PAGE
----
The University of Arizona has been labeled as “Point Guard U” over the years because of the quality amount of point guards the program has produced that have been above average players in the NBA. Guys like Steve Kerr, Mike Bibby, Damon Stoudamire and Gilbert Arenas are just a few who qualify on the list, but let’s be real here. If there is one program whose point guard pedigree exceeds that of “Point Guard U”, it’s North Carolina.
Ever since Dean Smith brought in a guy named Phil Ford, the Tar Heel offense has been synonymous with great point guard play. No matter who the coach was, they always made sure to recruit the best of the best in the country to put on the floor. Roy Williams has been no exception.
Roy has brought his fair share of highly regarded point guards to Chapel Hill out of high school and has had a few big time success stories. We all remember Ty Lawson and his remarkable collegiate career that was capped with a national championship in 2009 and of course, we will never forget what the 2012 Cousy Award winner Kendall Marshall meant to the Tar Heel offense, but Roy has had his share of point guard disappointments as well.
Roy’s first ever recruit at the floor general position as the Head Coach for North Carolina was a young man by the name of Quentin Thomas. Thomas wasn’t what we’d call an overwhelming success as a recruit. Quentin or “Q”, as he was later known, was brought in to be a capable backup for All American Raymond Felton and did not get off to the best of starts. With Felton serving a one game suspension at the beginning of 2005 championship campaign, Thomas got the start in his first ever game as a Tar Heel and was part of one of the biggest upsets in Carolina history when the #1 ranked Tar Heels were beaten by an upstart Santa Clara team. Q was never the same after that. In what was supposed to be a year where UNC had two solid options at point guard, they ended up playing Felton close to 40 minutes every game.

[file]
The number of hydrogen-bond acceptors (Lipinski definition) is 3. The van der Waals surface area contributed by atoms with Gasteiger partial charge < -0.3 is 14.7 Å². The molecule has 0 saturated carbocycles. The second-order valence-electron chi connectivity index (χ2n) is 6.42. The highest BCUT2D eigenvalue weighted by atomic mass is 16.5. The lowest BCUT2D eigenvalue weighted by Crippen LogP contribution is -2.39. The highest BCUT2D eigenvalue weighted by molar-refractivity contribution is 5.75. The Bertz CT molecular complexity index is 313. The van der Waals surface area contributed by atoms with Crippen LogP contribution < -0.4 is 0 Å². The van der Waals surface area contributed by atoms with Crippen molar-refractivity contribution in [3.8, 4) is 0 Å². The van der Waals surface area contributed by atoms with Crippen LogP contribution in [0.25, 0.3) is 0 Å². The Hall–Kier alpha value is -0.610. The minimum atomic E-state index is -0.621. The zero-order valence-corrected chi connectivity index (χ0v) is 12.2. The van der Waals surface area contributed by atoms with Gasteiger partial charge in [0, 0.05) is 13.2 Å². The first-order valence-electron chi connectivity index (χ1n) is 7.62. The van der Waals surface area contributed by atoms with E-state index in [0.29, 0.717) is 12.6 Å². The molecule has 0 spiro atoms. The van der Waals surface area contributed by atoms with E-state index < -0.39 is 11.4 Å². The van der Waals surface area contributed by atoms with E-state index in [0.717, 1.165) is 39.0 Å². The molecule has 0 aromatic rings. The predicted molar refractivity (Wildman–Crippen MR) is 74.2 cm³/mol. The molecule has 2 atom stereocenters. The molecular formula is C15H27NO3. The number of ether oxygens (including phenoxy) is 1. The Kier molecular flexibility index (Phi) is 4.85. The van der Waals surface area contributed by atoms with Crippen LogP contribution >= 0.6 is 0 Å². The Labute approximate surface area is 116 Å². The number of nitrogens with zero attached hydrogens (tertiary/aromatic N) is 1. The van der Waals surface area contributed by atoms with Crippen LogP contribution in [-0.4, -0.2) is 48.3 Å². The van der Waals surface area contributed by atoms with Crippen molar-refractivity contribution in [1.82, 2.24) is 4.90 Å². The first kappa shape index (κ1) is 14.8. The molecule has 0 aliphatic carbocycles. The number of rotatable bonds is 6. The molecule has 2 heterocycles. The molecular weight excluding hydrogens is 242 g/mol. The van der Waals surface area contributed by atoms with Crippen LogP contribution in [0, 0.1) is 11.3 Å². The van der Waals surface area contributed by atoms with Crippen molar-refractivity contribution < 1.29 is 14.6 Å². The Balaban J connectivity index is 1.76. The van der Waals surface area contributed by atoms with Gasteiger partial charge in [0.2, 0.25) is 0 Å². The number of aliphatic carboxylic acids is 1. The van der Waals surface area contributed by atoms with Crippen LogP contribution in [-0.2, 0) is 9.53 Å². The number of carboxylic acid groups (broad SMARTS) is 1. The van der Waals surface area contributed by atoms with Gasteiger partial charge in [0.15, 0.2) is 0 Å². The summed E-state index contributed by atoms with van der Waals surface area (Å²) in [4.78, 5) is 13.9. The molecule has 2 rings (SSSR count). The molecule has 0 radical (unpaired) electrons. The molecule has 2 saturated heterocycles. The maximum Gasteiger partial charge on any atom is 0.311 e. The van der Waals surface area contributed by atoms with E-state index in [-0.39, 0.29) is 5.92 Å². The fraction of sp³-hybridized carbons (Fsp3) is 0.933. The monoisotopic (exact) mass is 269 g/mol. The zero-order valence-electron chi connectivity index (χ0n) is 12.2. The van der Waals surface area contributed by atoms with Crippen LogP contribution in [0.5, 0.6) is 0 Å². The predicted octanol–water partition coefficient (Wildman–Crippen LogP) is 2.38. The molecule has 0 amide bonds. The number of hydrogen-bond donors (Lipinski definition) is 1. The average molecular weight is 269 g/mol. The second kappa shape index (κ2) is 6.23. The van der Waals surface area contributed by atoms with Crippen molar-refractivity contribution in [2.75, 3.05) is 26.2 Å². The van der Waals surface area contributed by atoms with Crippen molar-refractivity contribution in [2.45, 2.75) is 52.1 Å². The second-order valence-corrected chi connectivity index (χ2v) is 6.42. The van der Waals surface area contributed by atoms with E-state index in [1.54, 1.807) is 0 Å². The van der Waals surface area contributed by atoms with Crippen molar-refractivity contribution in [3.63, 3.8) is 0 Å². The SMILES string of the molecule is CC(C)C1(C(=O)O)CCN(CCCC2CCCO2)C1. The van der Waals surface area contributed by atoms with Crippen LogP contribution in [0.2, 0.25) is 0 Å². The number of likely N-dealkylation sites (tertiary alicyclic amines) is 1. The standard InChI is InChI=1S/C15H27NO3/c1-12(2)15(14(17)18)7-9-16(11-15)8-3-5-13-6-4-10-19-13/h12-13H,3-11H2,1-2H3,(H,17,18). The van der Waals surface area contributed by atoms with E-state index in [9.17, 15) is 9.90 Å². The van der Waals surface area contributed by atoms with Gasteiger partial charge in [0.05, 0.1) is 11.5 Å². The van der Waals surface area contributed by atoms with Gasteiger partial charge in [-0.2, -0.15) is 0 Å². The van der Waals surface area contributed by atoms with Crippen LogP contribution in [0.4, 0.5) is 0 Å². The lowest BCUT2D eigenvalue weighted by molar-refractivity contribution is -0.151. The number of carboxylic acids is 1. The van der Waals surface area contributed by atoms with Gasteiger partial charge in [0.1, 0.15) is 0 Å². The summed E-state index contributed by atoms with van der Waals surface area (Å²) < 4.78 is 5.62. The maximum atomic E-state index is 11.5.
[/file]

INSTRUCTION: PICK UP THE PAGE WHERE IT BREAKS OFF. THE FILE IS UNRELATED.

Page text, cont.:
Thomas ended up being very valuable off the bench for several games during his senior season when Lawson and Bobby Frasor were out with extensive injuries. His play led to several key victories and his career was validated in a way as well, but he still had to play without the virtue of a true backup at his position. Frasor was another PG recruit for Roy Williams who really only served in that role for one season before he became a combo guard playing beside Lawson and not so much behind him. Frasor was an above average ball handler as well as a decent shooter and did a great job transitioning the Heels from Felton to Lawson during the one year gap between the two. Bobby came in pretty highly regarded at the position, but never truly served his intended purpose there. Like Thomas, Frasor had his games where he was great and had others where he was just OK, but unlike Thomas, he never really committed an abundance of errors. I like Frasor as much as the next guy, but he was never that pure point guard that the Tar Heels had as a fallback option leaving Lawson carrying the bulk of the load.